Christopher B. Harbin
1st Corinthians 9:15-23
Our national discourse gives much attention to issues of rights and freedoms. We talk openly of a right to bear arms, freedom of speech, freedom of religion, freedom of the press, and related issues enshrined in our Declaration of Independence. There we read of life, liberty, and the pursuit of happiness as basic building blocks for a society. Somewhere in the mix, we add questions of economics, mobility, health, education, conscience, and charting the courses of our own lives. In discussing rights, we may overlook issues of responsibilities placed upon us by government or gospel. How does the gospel of Christ relate to our concern with personal rights? What role should it play in our discussions?
Concerns with personal rights was just one more issue surfacing in the church of Corinth. Among all the factious issues at hand, perhaps this one cut to the heart of the church conflict more than any other. When the believers in Corinth assessed rights, they placed themselves in first and primary position. They considered themselves as deserving and paid much less attention to others or the needs of the body as a whole. We are wont to discuss rights from a personal standing, whereas, that might not be the healthiest of positions from which to discuss them.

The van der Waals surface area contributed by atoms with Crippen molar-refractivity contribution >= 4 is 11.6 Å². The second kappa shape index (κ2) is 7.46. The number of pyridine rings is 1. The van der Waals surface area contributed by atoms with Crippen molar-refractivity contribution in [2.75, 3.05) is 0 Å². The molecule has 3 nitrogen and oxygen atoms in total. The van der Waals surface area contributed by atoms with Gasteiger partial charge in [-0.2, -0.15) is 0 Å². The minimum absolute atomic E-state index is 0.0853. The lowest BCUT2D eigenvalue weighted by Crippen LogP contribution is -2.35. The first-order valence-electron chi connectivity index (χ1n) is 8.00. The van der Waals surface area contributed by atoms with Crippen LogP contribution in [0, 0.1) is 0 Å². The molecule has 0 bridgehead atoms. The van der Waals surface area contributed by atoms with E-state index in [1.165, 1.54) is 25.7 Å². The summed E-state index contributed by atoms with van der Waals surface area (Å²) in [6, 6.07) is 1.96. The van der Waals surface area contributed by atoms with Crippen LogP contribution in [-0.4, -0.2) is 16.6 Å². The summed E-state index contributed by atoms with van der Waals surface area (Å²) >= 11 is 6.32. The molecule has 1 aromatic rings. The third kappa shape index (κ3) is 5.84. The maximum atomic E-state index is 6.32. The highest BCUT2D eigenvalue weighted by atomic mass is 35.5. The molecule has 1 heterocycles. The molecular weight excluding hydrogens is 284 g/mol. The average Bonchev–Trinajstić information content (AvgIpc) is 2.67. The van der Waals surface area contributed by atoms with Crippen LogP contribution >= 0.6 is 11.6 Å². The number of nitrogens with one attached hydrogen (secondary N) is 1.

Disney's Aladdin came out while Karen and I served as your missionaries in Mexico. Her aunt mailed us a copy while we were there. We were amazed at so many nuances of American culture that Robin Williams embedded in the animated film, little references we could not grasp after having been out of the US for just one year. There were other issues the film tackled, however, that were timeless and unbound to questions of cultural literacy. At one point, Aladdin finds his rights and desires in conflict with following through on a promise and the need to place a higher good above his own.
Rights, responsibilities, personal desires, and ethics ...
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